GHG Emissions

The greenhouse gas (GHG) emissions inventory evaluates Sheridan’s carbon footprint and progress on the GHG reduction targets to:

  1. reduce overall emissions by 50% by 2020 (relative to 2010);
  2. avoid emitting 500 tonnes of carbon dioxide (CO2) emissions from landfill waste by the end of 2014; and
  3. eliminate 750 tonnes of CO2 emissions by the end of 2015.

Conducting a GHG inventory is the first step for an institution to start managing and mitigating its impact on climate change. The organization has more influence over direct emissions (e.g. from fossil fuels burned on-site) than it does over indirect emissions (e.g. from employee commuting).

The following is a summary of Sheridan’s 2014/2015 greenhouse gas (GHG) emissions by source and Scope. It categorizes emissions as direct sources (Scope 1), indirect sources (Scope 2) and other non-energy sources (Scope 3) as per the GHG protocol – an international standard for corporate GHG inventories. The total emissions were 10,664 metric tonnes of carbon dioxide equivalent (tCO2e).

1

The inventory currently does not include the following sources because data are not available at this time:

  • Other Purchased Products (besides purchased paper)
  • Commuting
  • Directly Financed Travel
  • Study Abroad Travel
  • Carbon Offsets & RECs

The 10,664 tCO2e is equivalent to:

  • driving 2,245 cars for a year;
  • using 4,542,324 litres of gasoline;
  • powering 14,462 Ontario homes for a year[1];
  • consuming 24,800 barrels of oil; or
  • burning 444,333 barbeque propane cylinders;

 

More than half of Sheridan’s 2014/2015 emissions (57.2%) were from Scope 1 sources. Scope 2 sources contributed 23.5% while Scope 3 comprised 19.3% of Sheridan’s emissions.

2

Not surprisingly, building energy use comprised the largest portion of Sheridan College’s total GHG emissions at 8,842 tCO2e or 82.9% of total emissions in 2014/2015. Of this, natural gas is the larger portion, contributing 68.2% while electricity makes up 28.4% (the remaining 3.4% is from electricity transmission and distribution line losses or “T&D Losses” and 0.1% from emergency generator diesel fuel use from primarily from annual testing).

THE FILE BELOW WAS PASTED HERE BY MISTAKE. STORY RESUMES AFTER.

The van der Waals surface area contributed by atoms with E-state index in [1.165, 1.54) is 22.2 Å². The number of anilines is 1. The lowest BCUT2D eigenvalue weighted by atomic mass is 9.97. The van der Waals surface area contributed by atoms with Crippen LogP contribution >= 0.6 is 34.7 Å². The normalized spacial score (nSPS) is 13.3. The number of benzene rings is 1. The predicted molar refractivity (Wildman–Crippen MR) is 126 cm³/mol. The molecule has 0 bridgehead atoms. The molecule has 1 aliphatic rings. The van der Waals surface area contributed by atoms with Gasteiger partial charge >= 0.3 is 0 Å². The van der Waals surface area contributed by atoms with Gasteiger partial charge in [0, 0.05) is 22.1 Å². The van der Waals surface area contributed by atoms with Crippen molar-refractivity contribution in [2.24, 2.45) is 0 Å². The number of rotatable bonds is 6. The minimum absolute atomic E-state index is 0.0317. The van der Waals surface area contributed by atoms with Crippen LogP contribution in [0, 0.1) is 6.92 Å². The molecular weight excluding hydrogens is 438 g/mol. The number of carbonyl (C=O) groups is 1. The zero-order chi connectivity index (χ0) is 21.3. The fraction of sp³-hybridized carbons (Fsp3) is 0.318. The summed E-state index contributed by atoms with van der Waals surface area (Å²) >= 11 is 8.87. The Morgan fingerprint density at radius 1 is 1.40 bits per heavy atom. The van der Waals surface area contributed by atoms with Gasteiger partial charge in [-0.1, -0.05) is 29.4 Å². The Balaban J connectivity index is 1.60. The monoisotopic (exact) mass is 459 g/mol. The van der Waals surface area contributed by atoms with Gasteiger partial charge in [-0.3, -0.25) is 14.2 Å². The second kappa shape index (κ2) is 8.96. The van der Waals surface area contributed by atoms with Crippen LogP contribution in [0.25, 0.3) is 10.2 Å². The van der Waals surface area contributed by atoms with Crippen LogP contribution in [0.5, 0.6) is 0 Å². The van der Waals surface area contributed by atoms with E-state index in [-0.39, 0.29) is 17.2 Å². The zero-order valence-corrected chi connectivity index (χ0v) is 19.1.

In 2014/0215, natural gas was the largest source of Sheridan College’s GHG emissions, making up over half (56.5%) of total emissions from all sources, while electricity contributed to 23.5% of the total emissions.

The following figure shows the 2014/2015 emissions broken down by source.

3

Besides building energy use, wastewater treatment and purchased paper were the next largest sources of Sheridan’s emissions in 2014/2015 at 6.0% and 9.4%, respectively.

Sheridan is aiming to reduce its emissions from buildings through its IECMP and Zero Waste plan.

The graph below shows the trend in emissions by Scope. Generally, emissions decreased after 2010/2011. The primary reason is Ontario de-carbonization of the electricity grid fuel mix. The emission factors for all other sources were constant through these years.

4

Relative to the 2010/2011 baseline, Scope 1 emissions have gone up while Scope 2 and Scope 3 emissions have decreased by over thirty percent. The emissions from energy use, particularly natural gas and diesel fuel have gone up 29.6% and 36.7%, respectively. This is mostly a result of adding new buildings to Sheridan’s campuses such as the Hazel McCallion Campus in Mississauga and a new residence at Trafalgar Campus. The emissions are now decreasing as Sheridan makes progress on energy efficiency through IECMP.

[1] Assuming an average consumption of 800 kWh/month. Ontario Ministry of Energy. Ontario Clean Energy Benefit. http://www.energy.gov.on.ca/en/clean-energy-benefit/. Accessed September 22, 2014.